God on trial

God on trial

youtube.com/watch?v=wG0PDuUd … r_embedded
youtube.com/watch?v=nEAkNuWf … re=related

I don’t know if this has been posted before, anyways I was quite struck by it…

So god isn’t good he is just on your side or not on your side, this is the verdict. :-k

What can we draw from this? That the bible is not the word of god or god is somehow misrepresented in there, or indeed that god is not good.

How about; god cannot intervene? If he could he would stop evil and suffering, no.
…we know he doesn’t do that.

If an interventionist god exists he is not good.

What if he chooses not to be a puppeteer? Then he chooses not to do good.

Are his arms to large to embrace us? Lets imagine that the universe is the body of god or otherwise his expression. His causality is universal, we never see instances of a more particular kind of interaction, hence he has no way to interact with individual instances and occurrences.

As the designing intellect [lets assume], once the design is manifest it cannot be changed. …the creation would be perfect etc.


It seams to me that a good god cannot have the ability to intervene.

So where does that put us and how different is he to what we have assumed before?


What if god is not the creator?

…if the universe is cyclic this would surely put god outside of it [causally]?

Lets assume otherwise there is a point/place between the cycles of each universe [probably necessary to avoid infinity paradoxes], where god may redesign it.

Then he either does a bad job or is limited [omniscient, omnipotent?]. …or is not a good god.


Thoughts?

:slight_smile:

His speech is one that any Christian and Jew with any integrity would listen to and realize how truly ridiculous their beliefs are. They describe a God that is brutal, merciless, and yet somehow simultaneously they believe he is forgiving and good. Something doesn’t follow, something doesn’t fit.

Why would 21st century CE 7 billion human population-global networked culture mirror 8th century BCE texts that are based on pre-10th century BCE ontilogical understandings?

God was not the fuzzy friend of peace and love he is today, in early history to the Hebrew peoples of the early formations.
God was their nuclear bomb. They were safe because they had their god and their god could fuck you up.

Nevertheless there remains questions as to why he would create races only to pick his favourite to go mess the others up. If he is not good then there’s no reason why he picked the Hebrews its just his pick of the day - so to speak. By that reasoning he may well have picked the Nazi’s later on, maybe he liked their pretty flags for a while ~ who knows?.. if god is ridiculous?!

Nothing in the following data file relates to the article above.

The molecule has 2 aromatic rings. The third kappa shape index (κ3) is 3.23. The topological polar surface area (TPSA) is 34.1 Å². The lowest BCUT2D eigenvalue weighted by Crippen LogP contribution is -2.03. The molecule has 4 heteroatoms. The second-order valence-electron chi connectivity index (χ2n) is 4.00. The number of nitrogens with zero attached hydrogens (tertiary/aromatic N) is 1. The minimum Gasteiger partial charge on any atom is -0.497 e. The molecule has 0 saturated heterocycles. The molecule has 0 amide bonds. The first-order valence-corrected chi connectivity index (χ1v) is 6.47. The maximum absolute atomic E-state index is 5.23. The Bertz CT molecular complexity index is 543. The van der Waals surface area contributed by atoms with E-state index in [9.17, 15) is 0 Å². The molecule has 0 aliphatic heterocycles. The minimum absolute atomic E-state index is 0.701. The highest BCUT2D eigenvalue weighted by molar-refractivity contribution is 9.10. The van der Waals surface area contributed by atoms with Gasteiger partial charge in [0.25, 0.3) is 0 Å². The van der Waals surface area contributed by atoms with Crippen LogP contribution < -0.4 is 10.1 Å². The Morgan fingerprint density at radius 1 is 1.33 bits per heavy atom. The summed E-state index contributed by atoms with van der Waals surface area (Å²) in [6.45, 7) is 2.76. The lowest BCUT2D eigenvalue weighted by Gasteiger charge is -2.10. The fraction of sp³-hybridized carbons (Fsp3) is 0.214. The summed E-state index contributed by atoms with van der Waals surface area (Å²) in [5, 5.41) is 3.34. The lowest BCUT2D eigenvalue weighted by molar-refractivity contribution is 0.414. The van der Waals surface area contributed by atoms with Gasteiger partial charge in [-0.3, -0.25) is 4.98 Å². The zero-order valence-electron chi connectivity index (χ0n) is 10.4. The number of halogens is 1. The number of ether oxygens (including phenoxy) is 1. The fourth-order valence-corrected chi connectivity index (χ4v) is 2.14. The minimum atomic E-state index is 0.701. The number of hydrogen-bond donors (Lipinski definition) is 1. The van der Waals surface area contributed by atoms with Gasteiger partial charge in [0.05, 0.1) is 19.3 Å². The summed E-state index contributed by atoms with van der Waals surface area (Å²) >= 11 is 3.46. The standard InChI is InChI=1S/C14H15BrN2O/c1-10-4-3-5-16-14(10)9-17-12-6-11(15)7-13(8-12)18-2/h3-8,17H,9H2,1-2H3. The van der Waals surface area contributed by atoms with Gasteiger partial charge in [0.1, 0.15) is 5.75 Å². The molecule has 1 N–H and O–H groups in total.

I am more inclined to believe that the bible [etc,] was a primitive attempt to understand god by correlating him with their cultural customs and history. …which themselves were as flawed as any other of that day.

I don’t see why we should not re-invent god and religion [if understanding him even needs that].

I don’t think the bible was so much to understand god as it was to figure out their place in the world. I would say that the concept of a god ought to have been secondary to that and that it got in the way when it became the focal point (god that is).

Who was the favorite to go mess the others up?

But god ordained their place in the world, to them he said it was the right thing to do, to expel tribes and kill people etc. perhaps it was wrong to justify their actions as gods will specifically, maybe god was/is on their side in a more philosophical manner, and is on all of our sides in the same way.

You could say that god is on the side of the USA now. If we go beyond specific cultures then perhaps god moves to whomever is more advanced morally spiritually etc or are otherwise best for the world.

In that sense god may well have been on the Hebrews side for a time and maybe the Persians before them, the Egyptians before them.

Equally was he on the Buddhists side in the east?

For a time on the muslims side?

Is there some manner of plan? Or does he not get involved. It seams wiser not to, but who knows what course humanity would have taken without god [or the idea of].

Yyyep.

Yyyep.

Yep. They just happened to equal those two things as one.

What if anything makes the Hebrew version of god better than the Persian [Zoroastrian]. Were there further philosophical advances? …perhaps that they were meek little shepherds where the Persians had the greatest empire on earth at the time [well I think it was bigger than china].

For me the Persians were the first multiculturists, something we have only just got up to in the late 20th C.

If there is a wisdom stream here perhaps its that humility was more necessary, even at the expense of the Persians greater cultural expansiveness. The later being naturally arrived at as cultures embrace peace.

That depends on how you mean that question.
For one thing, the Persians’ Zoroastrianism was based on the Medianite Mazdaism religion.
The Persians don’t show up until around 550 BCE, the Medianites were their predecessors effectively and were there somewhere around the 900 BCE range starting out in around the Northwestern belt of present day Iran.
But prior to them further North Western is the Nesians, or Hittites, around by 1800 BCE and owned as much as the map shows below around 1400 to 1300 BCE.

Which would have inundated the would be Medianite Iranian tribes of the Northwestern region around the Zagros mountains.
en.wikipedia.org/wiki/Zagros_mountains

And sandwiched them against the Assyrians on the opposing side.
And actually, it would have been as though the to be Medianites, that were Iranian tribes at the time, would have been like a washboard with which the cloth of the Nesians and the Assyrians were constantly washing over the top of.

The Nesians were what I would rather say is the first multicultural people as they literally cataloged everything they seem to have encountered and took in pieces of everything into their culture; not to mention that much of their empire was constantly shifting ownership so the citizens kept separate cultural practices with a united cultural tone (over a thousand deities, many repetitions of the same deities with different spins).